BRAC's child and maternal health programs in Liberia and Sierra Leone are slowly taking stock and starting to rebuild. I spoke today with Ezra Lubemwa, the program manager for BRAC Liberia's health programs based in Monrovia who gave me an update. Due to travel restrictions and bans on public gatherings, the maternal health program was forced to shut down from August until December. The program has started again in earnest, with a 'no touching' policy for Community Health Promoters (CHP's) when they're visiting expectant mothers.
Ezra also mentioned that during the outbreak, CHP's and program assistants played a role in educating their communities about how Ebola was spread and distributed supplies (chlorine, hand sanitizer, plastic gloves, etc.) to those in need.
Now, the program adjusting to the country's changes and looking forward. CHP's are beginning to do follow-up with pregnant mothers they were visiting before the outbreak. Much of their job is often refering mothers and children to local clinics if health challenges arise. A number of clinics were forced to shutdown or were taken over by Ebola patients during the outbreak. To find out which ones are operating, CHP's taking stock of clinics in their communities so they can refer their patients. Many women travel far to get to clinics so this recovery will take some time. That being said, they are playing a key role in educating mothers and children on where they can go if they have health issues, Ebola related or not.
I asked Ezra what role mothers played during the outbreak. He explained that BRAC trained over 100 women to become birth attendants and they all helped mothers have safe deliveries in their communities when clinics were closed.
In February, Ezra explained that the program will restart its community outreach and teenage pregnancy initiatives, incorporating Ebola awareness into both. Public gatherings are still restricted to 7-8 people so the reach will be small at first. He is hopeful that it won't be long before their operations return to normal.
Thank you for supporting the courageous work of these women who are often risking their lives to help mothers and children in their communities.
The Ebola outbreak in West Africa has further strained under-resourced and over-burdened healthcare systems in Liberia and Sierra Leone. In response, BRAC has mobilized its network on the ground to educate the public, distribute sanitation materials and food supplies, and work with partners to strategically combat the spread of this deadly disease.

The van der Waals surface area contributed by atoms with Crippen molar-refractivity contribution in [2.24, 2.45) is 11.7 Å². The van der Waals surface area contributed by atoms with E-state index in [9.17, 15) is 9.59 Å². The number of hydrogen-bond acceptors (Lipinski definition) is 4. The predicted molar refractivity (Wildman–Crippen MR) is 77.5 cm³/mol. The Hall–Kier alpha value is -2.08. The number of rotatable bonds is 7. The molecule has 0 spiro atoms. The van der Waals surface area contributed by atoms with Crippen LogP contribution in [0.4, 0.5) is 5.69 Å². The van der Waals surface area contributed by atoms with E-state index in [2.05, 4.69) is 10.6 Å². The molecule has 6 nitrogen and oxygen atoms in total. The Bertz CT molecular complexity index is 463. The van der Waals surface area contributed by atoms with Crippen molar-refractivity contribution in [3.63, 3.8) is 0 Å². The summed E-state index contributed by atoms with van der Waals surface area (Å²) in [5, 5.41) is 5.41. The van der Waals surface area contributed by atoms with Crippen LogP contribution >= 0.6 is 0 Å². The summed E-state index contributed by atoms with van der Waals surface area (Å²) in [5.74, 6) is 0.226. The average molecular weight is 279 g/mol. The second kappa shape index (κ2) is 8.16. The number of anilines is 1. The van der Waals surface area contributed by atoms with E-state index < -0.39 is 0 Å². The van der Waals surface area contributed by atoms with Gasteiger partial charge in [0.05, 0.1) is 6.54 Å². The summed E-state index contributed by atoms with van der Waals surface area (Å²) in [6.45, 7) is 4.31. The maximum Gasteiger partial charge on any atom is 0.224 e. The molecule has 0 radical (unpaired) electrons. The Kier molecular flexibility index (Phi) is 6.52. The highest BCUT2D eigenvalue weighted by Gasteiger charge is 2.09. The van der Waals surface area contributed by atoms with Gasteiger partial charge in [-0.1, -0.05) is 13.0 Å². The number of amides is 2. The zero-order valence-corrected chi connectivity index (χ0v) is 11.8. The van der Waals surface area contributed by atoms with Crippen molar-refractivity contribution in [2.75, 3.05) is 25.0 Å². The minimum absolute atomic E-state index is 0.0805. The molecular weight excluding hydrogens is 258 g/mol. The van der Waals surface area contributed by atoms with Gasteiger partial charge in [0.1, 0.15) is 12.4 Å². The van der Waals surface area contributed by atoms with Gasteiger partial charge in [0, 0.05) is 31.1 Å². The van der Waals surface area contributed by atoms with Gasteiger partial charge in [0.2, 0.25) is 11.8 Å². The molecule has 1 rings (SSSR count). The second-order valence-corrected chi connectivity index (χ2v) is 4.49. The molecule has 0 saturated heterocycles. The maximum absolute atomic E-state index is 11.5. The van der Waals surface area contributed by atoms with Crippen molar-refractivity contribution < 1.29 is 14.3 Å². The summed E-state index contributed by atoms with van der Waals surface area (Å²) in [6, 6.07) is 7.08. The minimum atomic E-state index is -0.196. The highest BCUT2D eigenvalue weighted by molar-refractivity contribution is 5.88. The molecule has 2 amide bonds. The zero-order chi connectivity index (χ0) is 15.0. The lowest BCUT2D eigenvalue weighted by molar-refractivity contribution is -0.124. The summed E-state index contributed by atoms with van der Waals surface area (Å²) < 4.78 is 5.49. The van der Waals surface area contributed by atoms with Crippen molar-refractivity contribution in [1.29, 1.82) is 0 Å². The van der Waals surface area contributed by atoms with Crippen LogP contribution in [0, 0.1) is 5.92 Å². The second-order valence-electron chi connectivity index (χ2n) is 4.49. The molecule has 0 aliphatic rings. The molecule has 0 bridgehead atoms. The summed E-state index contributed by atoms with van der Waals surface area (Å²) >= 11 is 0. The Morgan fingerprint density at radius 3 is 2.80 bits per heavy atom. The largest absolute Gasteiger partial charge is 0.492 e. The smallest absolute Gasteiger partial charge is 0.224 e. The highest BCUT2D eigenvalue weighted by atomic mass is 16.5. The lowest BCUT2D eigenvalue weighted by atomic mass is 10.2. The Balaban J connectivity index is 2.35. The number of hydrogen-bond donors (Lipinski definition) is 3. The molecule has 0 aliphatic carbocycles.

Thanks to support from GlobalGiving donors and match-funding partners, BRAC provided first-response in June when local offices requested emergency funding for educational posters, flyers, radio jingles, as well as materials including chlorine, disinfectant, and sterile gloves to distribute from local branch offices. BRAC’s community health promoters – funded by this project and present in both Liberia and Sierra Leone – have played a key role in their communities by raising awareness and distributing materials where possible. However, because of travel bans and restrictions on public gatherings, BRAC’s regular programs, including this maternal health project, were put on hold in August. Offices reopened in September and programs are being modified, adapting to new restrictions.
BRAC’s first priority is fighting the spread of Ebola, channeling its efforts to train and support local leaders including its 2,400 community health promoters, 900 paid staff and thousands of microfinance village heads. BRAC Country representatives are working closely with the UN and local government to coordinate efforts where they’re needed most – specifically targeting women and girls who are especially vulnerable. BRAC is also cognizant of the long-term economic impact of the disease in West Africa – the World Bank estimates a $32.6 billion net loss in the next two years – and is raising funds through this project and others to support the country in rebuilding its health, education, and microfinance sectors.